In August of 1932, Jane "Jennie" Merrill was found murdered in her home - a mystery that would unravel one of the strangest tales in Natchez. After purchasing her home, Jennie became somewhat of a recluse, only accepting visits from her cousin and suspected lover, Duncan. The two began to have issues with neighbors Richard Dana and Octavia Dockery, who lived in a home known as Glenwood. After discovering Jennie's body, police immediately suspected Richard and Octavia.
When police arrived at Glenwood to question the couple, the mansion was in total disarray. In addition to structural issues, such as caved in ceilings and broken windows, the home had an infestation of fleas, mites, and cockroaches. Chickens, geese, and goats were actually living inside the home, earning it the nickname "Goat Castle." Eventually, authorities cleared Richard and Octavia of the murder and allowed them to return home, which they opened for tours.
7. Mississippi’s Lizzie Borden
Pictured above is the McNeill Class of 1910, including Ouida Keeton, who is the first person on the second row.
The story of Ouida Keeton, who some have dubbed "Mississippi’s Lizzie Borden," is by far one of the strangest in state history. After Ouida’s father mysteriously died in a railroad accident, she and her mother, Daisy, moved from McNeill to Laurel. In 1935, the two women made national headlines when Ouida and her businessman boyfriend, W.M. Carter, were found guilty of killing Daisy.
Though the murder was horrible in itself, it was the details that shook people to the core. After killing Daisy, the couple made efforts to cover up their heinous crime. They disposed of most of the remains by burning them in a fireplace and flushing them down the toilet. The strangest part of all was that Daisy’s lifeless legs were simply left on the side of the road. Following her mother’s murder, Ouida was sent to Whitfield Mental Hospital, where she stayed until her death in 1973.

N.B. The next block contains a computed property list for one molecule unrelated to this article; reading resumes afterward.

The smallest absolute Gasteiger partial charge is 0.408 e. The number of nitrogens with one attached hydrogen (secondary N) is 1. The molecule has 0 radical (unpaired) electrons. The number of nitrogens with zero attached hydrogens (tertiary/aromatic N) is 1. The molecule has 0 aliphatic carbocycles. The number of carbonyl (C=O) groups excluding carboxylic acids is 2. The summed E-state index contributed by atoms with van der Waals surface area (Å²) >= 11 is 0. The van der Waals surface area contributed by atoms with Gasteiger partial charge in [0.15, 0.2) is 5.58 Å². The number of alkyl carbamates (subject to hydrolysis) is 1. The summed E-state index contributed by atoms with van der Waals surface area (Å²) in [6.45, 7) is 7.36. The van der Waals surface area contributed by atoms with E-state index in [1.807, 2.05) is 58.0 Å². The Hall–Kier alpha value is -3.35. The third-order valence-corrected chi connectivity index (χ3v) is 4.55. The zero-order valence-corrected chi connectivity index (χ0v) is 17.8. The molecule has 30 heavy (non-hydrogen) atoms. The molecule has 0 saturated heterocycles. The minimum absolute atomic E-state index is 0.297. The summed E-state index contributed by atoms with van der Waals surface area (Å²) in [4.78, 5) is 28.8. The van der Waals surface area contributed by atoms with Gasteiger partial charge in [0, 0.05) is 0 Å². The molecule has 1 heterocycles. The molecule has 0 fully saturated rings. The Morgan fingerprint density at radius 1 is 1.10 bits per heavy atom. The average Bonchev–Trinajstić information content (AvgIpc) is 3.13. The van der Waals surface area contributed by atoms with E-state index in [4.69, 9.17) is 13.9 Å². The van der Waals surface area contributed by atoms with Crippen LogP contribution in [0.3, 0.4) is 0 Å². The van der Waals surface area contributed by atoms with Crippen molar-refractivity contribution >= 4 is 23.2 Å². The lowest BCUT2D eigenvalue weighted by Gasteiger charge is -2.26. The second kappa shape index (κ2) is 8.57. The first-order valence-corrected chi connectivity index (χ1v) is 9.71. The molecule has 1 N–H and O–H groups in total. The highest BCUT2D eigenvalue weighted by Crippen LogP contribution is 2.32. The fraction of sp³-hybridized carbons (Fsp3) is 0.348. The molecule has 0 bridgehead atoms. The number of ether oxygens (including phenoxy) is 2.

8. Ole Miss Riot of 1962
After the Supreme Court ruled in his favor, James Meredith became the first African American to attend the University of Mississippi; however, when he arrived to register for classes in September of 1962, protestors wouldn't allow him on campus. Tensions were at a high point and eventually led to a violent campus uprising in which two men lost their lives. In response, Attorney General Robert Kennedy had hundreds of U.S. Marshals accompany Meredith to campus and that was in addition to the military police, troops from the Mississippi National Guard, and officials from the U.S. Border Patrol sent by President John F. Kennedy.
9. The Phantom Barber
During the summer of 1942, several strange home invasions took place in Pascagoula. Dubbed the "Phantom Barber," the culprit would sneak into the homes of unsuspecting residents and then cut the hair from their heads while they slept. Word of the break-ins spread like wildfire. Panicked residents refused to go out at night and began applying for pistol permits. Eventually, the Phantom Barber changed his pattern. He broke into the home of the Heidelburgs and brutally assaulted them. After some time, William A. Dolan was found guilty with the attack on the couple; however, he vehemently denied that he was the Phantom Barber and had no link to any other attacks.
So, have you ever heard about any of these incidents? Know of another that should’ve been included? Tell us in the comments section.